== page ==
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Friday 29 May 2009

Wot's this 'carbonic maceration' thing, then?

It's a way of fermenting red grapes that's slightly different from the usual, conventional method. The usual, conventional method consists of crushing and pressing the grapes to extract the must, which is then left to ferment in vats until it turns into wine; this normally takes a few months and the young wine can be drunk in March or April.

With Carbonic Maceration, the bunches of grapes are placed in vats uncrushed, the vat is sealed hermetically, and left untouched for a few weeks. Each separate grape then ferments inside its skin. Then the vat is opened, the grapes are crushed and pressed and the must is left to finish fermenting.

The difference in the resulting wine is really notable: with carbonic maceration the wine is much fruitier and is less alcoholic. It can be drunk at the end of November. A pleasant easy-drinking wine, best drunk as soon as possible as it doesn't age at all well. Its fruitiness and aromas will be gone by the summer.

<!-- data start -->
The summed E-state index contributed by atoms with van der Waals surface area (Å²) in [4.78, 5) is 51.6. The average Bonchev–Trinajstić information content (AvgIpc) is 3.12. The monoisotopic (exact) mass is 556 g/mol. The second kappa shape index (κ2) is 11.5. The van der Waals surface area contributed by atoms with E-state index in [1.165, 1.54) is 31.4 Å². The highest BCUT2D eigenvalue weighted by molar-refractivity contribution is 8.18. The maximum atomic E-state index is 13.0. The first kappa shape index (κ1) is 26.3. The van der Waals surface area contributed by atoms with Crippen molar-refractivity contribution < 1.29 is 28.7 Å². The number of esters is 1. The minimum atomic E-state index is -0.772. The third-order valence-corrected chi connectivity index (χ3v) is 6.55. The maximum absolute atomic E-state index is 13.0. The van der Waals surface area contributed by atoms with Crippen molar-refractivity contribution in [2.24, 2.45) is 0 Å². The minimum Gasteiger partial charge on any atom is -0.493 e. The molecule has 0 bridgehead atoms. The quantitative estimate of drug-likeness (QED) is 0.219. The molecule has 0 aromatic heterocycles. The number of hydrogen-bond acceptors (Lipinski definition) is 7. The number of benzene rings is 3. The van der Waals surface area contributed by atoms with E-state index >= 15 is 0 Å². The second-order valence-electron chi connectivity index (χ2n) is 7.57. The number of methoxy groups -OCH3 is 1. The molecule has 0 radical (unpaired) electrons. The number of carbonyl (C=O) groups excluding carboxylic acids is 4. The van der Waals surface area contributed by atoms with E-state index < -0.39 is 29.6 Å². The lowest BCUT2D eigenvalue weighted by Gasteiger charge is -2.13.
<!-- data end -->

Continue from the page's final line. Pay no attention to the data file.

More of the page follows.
Very popular in France (ie, 'Beaujolais Nouveau') but almost unknown here in Spain. Nevertheless, despite the costs and disadvantages of being a 'pioneer', we'd rather make this type of young red than the usual Castillian offering made by thousands of conventional wineries.

The Vineyard in Carabaña

This photo was taken in January 2008, just before we started pruning. See the long unpruned shoots. The vines are both white Airén and red Tempranillo all mixed up together in the same vineyard. Field planted to barley in the background.

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